Asia accounts for over 40 pct of global economic output: Turkish FM
ANKARA – Anadolu Agency
Asia, a continent with the world's 21 largest cities, accounts for more than 40 percent of global economic output, Turkey's foreign minister said on May 1.
He added: “It has become the main growth engine of the world.”
Referring to recent terror attacks in New Zealand and Sri Lanka, he said: "There should be no distinction between terrorist groups, and we need to address root causes of terrorism and extremism."
He went on to say that regional cooperation was crucial to achieve inclusive economic growth, sustainable development and social justice.
Çavuşoğlu stressed Turkey became part of the Asia Cooperation Dialogue and other forums “to maximize the potential of Asia and to address issues that affect daily lives.”
He added that to increase trade volume efficient transport networks and energy infrastructure were crucial.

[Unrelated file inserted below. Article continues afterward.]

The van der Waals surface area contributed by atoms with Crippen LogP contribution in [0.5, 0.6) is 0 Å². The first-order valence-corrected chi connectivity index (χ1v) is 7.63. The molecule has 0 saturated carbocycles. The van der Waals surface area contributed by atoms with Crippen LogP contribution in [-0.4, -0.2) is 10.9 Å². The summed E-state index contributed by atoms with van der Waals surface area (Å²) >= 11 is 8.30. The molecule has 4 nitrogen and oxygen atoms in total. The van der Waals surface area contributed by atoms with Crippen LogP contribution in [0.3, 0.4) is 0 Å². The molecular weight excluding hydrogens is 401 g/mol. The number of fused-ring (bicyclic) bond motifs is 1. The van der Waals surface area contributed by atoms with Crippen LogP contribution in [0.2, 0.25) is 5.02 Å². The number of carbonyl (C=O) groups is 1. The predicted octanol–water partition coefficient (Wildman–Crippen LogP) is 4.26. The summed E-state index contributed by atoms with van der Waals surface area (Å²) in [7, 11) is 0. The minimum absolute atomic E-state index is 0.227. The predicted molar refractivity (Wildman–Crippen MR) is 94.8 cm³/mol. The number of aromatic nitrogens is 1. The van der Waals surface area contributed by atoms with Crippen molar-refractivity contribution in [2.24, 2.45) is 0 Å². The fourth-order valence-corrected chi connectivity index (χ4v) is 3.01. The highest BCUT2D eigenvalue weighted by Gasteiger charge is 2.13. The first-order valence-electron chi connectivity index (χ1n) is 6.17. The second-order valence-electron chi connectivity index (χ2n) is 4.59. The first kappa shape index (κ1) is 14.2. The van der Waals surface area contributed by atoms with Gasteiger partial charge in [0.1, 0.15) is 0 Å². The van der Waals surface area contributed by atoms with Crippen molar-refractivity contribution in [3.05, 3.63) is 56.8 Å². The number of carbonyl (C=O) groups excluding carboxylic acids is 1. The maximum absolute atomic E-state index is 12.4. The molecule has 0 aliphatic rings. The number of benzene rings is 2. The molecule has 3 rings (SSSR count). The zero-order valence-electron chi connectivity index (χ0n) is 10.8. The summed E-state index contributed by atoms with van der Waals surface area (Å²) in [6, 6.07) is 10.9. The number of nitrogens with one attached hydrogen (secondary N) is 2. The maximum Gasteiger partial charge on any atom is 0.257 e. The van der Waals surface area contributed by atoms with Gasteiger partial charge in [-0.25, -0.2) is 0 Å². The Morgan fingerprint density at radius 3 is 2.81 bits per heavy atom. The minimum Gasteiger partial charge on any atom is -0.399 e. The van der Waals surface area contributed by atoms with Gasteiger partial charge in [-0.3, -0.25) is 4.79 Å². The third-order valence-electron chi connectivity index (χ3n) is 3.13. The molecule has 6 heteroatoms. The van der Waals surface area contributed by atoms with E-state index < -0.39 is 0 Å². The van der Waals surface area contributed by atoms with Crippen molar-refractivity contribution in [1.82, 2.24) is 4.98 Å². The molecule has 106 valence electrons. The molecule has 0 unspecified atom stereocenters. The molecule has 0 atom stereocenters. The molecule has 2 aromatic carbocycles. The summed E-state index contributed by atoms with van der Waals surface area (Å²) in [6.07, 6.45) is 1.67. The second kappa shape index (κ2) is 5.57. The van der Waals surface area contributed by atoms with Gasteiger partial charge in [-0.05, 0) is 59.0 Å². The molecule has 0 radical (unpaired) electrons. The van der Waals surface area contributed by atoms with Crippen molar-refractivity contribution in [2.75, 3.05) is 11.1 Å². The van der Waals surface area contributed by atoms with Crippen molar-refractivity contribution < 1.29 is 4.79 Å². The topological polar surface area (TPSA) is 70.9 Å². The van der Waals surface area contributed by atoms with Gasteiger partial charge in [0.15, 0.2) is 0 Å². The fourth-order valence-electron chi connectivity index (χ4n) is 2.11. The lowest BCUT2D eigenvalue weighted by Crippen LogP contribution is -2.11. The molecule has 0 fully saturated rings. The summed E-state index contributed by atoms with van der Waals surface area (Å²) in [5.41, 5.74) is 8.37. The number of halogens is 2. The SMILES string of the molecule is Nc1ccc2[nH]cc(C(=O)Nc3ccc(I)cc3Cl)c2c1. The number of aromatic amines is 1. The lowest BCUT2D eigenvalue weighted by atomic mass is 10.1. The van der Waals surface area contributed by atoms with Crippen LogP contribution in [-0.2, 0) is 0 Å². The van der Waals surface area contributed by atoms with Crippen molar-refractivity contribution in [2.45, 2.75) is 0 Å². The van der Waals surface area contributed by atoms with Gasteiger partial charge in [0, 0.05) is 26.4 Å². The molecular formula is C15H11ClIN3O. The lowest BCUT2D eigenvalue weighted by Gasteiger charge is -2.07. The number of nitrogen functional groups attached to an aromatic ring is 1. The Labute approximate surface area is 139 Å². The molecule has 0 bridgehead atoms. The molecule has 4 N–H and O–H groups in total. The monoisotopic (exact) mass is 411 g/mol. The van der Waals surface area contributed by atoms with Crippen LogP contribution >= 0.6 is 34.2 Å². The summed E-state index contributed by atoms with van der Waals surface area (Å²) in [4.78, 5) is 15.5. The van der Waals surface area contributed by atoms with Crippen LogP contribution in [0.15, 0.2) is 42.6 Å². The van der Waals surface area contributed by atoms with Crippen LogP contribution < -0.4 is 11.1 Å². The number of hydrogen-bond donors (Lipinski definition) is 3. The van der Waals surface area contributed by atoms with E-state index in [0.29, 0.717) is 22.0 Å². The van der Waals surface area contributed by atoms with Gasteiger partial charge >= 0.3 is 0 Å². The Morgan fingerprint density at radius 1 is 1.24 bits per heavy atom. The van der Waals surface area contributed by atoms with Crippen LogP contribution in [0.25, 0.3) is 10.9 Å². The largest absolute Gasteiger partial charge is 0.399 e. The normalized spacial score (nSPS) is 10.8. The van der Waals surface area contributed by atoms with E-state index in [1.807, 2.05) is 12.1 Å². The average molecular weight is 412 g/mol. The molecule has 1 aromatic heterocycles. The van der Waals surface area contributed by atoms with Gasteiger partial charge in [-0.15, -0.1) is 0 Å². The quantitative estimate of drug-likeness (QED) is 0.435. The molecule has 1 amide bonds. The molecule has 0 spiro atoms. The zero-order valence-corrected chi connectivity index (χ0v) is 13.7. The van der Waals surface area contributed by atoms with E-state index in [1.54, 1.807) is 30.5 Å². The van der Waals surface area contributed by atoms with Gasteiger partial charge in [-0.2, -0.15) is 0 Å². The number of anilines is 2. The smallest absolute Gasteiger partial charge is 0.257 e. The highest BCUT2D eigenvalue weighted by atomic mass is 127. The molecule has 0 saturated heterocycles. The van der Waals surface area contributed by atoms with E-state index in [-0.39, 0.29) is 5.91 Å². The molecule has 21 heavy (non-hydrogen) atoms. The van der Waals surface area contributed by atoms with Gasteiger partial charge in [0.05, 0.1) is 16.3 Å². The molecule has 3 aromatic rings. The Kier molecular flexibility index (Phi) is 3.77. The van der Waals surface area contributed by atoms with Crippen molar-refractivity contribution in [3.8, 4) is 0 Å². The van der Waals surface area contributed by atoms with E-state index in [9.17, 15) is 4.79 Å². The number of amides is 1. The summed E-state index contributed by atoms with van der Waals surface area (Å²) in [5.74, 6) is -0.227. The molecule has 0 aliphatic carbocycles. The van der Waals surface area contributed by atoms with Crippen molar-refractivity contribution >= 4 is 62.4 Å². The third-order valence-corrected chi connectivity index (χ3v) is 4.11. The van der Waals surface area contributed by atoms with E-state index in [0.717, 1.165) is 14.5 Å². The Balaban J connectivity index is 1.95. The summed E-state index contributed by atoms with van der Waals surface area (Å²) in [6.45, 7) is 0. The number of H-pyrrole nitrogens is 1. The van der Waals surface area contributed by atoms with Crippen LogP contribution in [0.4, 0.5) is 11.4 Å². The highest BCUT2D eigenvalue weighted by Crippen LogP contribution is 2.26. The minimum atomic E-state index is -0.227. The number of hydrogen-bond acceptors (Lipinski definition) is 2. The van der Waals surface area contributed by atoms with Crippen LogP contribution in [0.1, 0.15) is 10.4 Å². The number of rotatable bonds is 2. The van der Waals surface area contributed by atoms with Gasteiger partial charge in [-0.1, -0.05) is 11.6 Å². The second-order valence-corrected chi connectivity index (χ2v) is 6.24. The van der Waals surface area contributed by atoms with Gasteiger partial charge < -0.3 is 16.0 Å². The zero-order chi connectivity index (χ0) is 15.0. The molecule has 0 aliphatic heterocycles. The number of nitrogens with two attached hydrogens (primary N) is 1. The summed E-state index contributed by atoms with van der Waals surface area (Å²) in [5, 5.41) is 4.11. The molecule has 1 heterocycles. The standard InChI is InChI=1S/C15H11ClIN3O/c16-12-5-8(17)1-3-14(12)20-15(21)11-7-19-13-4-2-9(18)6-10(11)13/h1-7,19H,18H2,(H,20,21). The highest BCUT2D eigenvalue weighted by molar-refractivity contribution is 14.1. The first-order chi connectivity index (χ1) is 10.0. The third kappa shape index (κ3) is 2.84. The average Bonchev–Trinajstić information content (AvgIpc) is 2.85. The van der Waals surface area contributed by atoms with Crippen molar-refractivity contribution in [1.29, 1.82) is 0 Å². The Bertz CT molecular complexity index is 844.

“In the light of increasing trade volume, developing secure and efficient transport networks will have significant impact in generating economic rings.
“We should focus on establishing a regional energy infrastructure network and developing renewable energy resources and promoting energy efficiency programs.”
He also stressed the power of cultural exchange and tourism.
“As someone born and raised in Turkey's Mediterranean part, our main tourism region, I mean Antalya, I know first-hand how tourism and cultural exchange positively contribute to prosperity and stability,” he said.
Çavuşoğlu later met his Iranian counterpart Javad Zarif and Qatari counterpart Mohammed bin Abdulrahman bin Jassim Al Thani.
Meanwhile, Turkey will chair the Asia Cooperation Dialogue, the foreign ministry announced on April 30.
“Turkey will assume the Chairmanship of the Asia Cooperation Dialogue in September 2019 for one year,” the ministry said in a statement.
The Asia Cooperation Dialogue was established as an intergovernmental forum in 2002 to develop cooperation between Asian countries and improve the competitiveness of Asia at the global level.